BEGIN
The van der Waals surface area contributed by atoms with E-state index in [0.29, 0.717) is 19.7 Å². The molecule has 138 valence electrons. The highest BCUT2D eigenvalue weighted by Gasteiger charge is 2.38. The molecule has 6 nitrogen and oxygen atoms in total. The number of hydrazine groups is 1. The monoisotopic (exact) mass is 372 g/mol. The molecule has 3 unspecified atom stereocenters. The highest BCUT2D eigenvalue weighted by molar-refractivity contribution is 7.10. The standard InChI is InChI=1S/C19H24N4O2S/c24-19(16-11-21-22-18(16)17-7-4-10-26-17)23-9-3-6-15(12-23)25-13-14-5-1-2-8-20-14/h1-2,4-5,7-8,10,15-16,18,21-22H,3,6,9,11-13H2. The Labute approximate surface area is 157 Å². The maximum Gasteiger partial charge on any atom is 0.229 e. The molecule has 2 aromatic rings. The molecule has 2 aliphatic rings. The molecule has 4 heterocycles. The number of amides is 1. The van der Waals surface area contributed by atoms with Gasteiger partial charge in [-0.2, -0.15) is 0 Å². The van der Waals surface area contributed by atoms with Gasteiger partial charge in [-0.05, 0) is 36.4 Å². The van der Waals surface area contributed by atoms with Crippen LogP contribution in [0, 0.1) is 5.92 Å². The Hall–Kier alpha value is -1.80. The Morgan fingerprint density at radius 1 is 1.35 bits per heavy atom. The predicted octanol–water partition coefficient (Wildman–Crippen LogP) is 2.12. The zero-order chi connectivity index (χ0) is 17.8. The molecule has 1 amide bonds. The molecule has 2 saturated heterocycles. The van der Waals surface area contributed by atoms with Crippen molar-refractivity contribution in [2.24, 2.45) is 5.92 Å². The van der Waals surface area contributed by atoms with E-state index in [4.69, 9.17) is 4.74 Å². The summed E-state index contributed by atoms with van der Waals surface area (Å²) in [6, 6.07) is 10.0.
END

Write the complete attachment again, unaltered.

The van der Waals surface area contributed by atoms with E-state index in [0.29, 0.717) is 19.7 Å². The molecule has 138 valence electrons. The highest BCUT2D eigenvalue weighted by Gasteiger charge is 2.38. The molecule has 6 nitrogen and oxygen atoms in total. The number of hydrazine groups is 1. The monoisotopic (exact) mass is 372 g/mol. The molecule has 3 unspecified atom stereocenters. The highest BCUT2D eigenvalue weighted by molar-refractivity contribution is 7.10. The standard InChI is InChI=1S/C19H24N4O2S/c24-19(16-11-21-22-18(16)17-7-4-10-26-17)23-9-3-6-15(12-23)25-13-14-5-1-2-8-20-14/h1-2,4-5,7-8,10,15-16,18,21-22H,3,6,9,11-13H2. The Labute approximate surface area is 157 Å². The maximum Gasteiger partial charge on any atom is 0.229 e. The molecule has 2 aromatic rings. The molecule has 2 aliphatic rings. The molecule has 4 heterocycles. The number of amides is 1. The van der Waals surface area contributed by atoms with Gasteiger partial charge in [-0.2, -0.15) is 0 Å². The van der Waals surface area contributed by atoms with Gasteiger partial charge in [-0.05, 0) is 36.4 Å². The van der Waals surface area contributed by atoms with Crippen LogP contribution in [0, 0.1) is 5.92 Å². The Hall–Kier alpha value is -1.80. The Morgan fingerprint density at radius 1 is 1.35 bits per heavy atom. The predicted octanol–water partition coefficient (Wildman–Crippen LogP) is 2.12. The zero-order chi connectivity index (χ0) is 17.8. The molecule has 1 amide bonds. The molecule has 2 saturated heterocycles. The van der Waals surface area contributed by atoms with Crippen molar-refractivity contribution in [2.24, 2.45) is 5.92 Å². The van der Waals surface area contributed by atoms with E-state index in [4.69, 9.17) is 4.74 Å². The summed E-state index contributed by atoms with van der Waals surface area (Å²) in [6, 6.07) is 10.0.